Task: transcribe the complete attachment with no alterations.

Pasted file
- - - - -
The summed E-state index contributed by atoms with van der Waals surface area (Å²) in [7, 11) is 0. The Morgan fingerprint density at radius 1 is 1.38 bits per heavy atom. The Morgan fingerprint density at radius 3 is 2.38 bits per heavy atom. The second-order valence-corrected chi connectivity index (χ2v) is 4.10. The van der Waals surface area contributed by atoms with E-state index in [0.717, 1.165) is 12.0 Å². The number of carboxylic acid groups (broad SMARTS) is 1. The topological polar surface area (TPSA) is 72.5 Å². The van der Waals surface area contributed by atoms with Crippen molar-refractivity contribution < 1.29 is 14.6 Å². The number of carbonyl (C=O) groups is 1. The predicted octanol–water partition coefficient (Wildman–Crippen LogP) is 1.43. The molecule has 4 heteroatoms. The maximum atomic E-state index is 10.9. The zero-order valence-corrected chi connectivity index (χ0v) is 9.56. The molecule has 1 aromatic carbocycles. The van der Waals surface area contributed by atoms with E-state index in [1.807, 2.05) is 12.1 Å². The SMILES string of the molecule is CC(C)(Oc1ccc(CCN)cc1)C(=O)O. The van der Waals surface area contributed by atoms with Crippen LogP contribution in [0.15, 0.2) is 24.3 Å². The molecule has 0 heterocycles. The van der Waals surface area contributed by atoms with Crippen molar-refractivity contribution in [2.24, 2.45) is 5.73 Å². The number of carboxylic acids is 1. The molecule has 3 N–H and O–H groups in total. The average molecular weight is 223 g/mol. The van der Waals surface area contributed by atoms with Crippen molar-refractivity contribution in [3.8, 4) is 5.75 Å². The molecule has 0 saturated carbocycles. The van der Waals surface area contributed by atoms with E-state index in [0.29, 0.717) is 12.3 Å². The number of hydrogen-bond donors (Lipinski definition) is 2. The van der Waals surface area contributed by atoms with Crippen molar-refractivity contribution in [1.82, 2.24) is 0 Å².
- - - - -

The summed E-state index contributed by atoms with van der Waals surface area (Å²) in [7, 11) is 0. The Morgan fingerprint density at radius 1 is 1.38 bits per heavy atom. The Morgan fingerprint density at radius 3 is 2.38 bits per heavy atom. The second-order valence-corrected chi connectivity index (χ2v) is 4.10. The van der Waals surface area contributed by atoms with E-state index in [0.717, 1.165) is 12.0 Å². The number of carboxylic acid groups (broad SMARTS) is 1. The topological polar surface area (TPSA) is 72.5 Å². The van der Waals surface area contributed by atoms with Crippen molar-refractivity contribution < 1.29 is 14.6 Å². The number of carbonyl (C=O) groups is 1. The predicted octanol–water partition coefficient (Wildman–Crippen LogP) is 1.43. The molecule has 4 heteroatoms. The maximum atomic E-state index is 10.9. The zero-order valence-corrected chi connectivity index (χ0v) is 9.56. The molecule has 1 aromatic carbocycles. The van der Waals surface area contributed by atoms with E-state index in [1.807, 2.05) is 12.1 Å². The SMILES string of the molecule is CC(C)(Oc1ccc(CCN)cc1)C(=O)O. The van der Waals surface area contributed by atoms with Crippen LogP contribution in [0.15, 0.2) is 24.3 Å². The molecule has 0 heterocycles. The van der Waals surface area contributed by atoms with Crippen molar-refractivity contribution in [2.24, 2.45) is 5.73 Å². The number of carboxylic acids is 1. The molecule has 3 N–H and O–H groups in total. The average molecular weight is 223 g/mol. The van der Waals surface area contributed by atoms with Crippen molar-refractivity contribution in [3.8, 4) is 5.75 Å². The molecule has 0 saturated carbocycles. The van der Waals surface area contributed by atoms with E-state index in [0.29, 0.717) is 12.3 Å². The number of hydrogen-bond donors (Lipinski definition) is 2. The van der Waals surface area contributed by atoms with Crippen molar-refractivity contribution in [1.82, 2.24) is 0 Å².